Correlates of Guideline Adherent Surveillance Recommendations in the Post-CoRS Cohort

Table 2.

Discussion

Our study is one of the first to evaluate the impact of an EMR-based clinical decision support (CDS) tool on guideline adherence for postpolypectomy surveillance recommendations. CoRS had sustained provider uptake and was used in nearly 90% of all colonoscopies with polypectomy >1 year after its implementation. CoRS implementation significantly improved guidelines adherence of surveillance recommendations. However, 15% of surveillance recommendations after CoRS implementation were not adherent with guidelines, and most nonadherent recommendations represented potential overuse.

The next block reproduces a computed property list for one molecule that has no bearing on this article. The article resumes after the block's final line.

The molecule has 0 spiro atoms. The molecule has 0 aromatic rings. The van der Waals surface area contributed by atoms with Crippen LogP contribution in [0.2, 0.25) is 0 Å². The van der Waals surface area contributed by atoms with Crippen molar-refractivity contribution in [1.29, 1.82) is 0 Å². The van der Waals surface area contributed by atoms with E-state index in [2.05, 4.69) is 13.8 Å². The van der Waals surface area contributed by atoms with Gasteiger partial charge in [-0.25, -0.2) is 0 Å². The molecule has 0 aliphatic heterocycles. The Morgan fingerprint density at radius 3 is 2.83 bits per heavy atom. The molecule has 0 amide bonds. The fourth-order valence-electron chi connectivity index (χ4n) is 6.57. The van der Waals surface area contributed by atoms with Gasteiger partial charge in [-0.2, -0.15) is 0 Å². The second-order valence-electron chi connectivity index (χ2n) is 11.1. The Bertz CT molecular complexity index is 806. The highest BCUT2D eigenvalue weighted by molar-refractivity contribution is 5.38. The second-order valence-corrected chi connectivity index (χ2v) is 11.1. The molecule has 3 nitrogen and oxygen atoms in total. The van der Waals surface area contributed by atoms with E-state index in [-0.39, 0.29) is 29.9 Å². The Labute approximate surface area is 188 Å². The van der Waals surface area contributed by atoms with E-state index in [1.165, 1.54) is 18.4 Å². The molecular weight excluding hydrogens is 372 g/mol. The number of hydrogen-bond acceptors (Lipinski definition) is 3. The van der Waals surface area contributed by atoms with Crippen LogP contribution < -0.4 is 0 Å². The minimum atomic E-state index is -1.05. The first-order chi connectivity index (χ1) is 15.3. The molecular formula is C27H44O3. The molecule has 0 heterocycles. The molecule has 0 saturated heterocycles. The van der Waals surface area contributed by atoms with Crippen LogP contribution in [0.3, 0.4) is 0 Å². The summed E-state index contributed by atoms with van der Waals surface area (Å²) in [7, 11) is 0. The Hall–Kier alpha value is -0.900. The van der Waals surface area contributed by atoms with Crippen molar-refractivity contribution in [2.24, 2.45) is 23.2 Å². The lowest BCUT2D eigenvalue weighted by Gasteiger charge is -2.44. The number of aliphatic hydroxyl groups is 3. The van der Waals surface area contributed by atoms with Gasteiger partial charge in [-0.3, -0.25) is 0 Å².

Our findings show that a colonoscopy reporting system can increase the delivery of guideline-adherent surveillance recommendations. This delivery was significantly higher than observed in our pre-CoRS cohort, improving from 77% of cases before CoRS to 86% after implementation. In the post-CoRS cohort, recommendations were guideline-adherent in nearly 90% of patients for whom CoRS was used compared with only two-thirds of patients for whom it was not used. Although there were no significant changes in endoscopy faculty or other interventions implemented during this period, this increase in guideline adherence could be related to other factors given the study's pre/post design. For example, it is possible there were temporal trends in provider knowledge or awareness of surveillance guidelines given changes in gastroenterology fellows over the study period. Although the efficacy of CoRS would be best evaluated using a randomized controlled trial or step-wedge design, our study has the benefit of characterizing its effectiveness at improving surveillance recommendations when implemented as part of routine clinical care.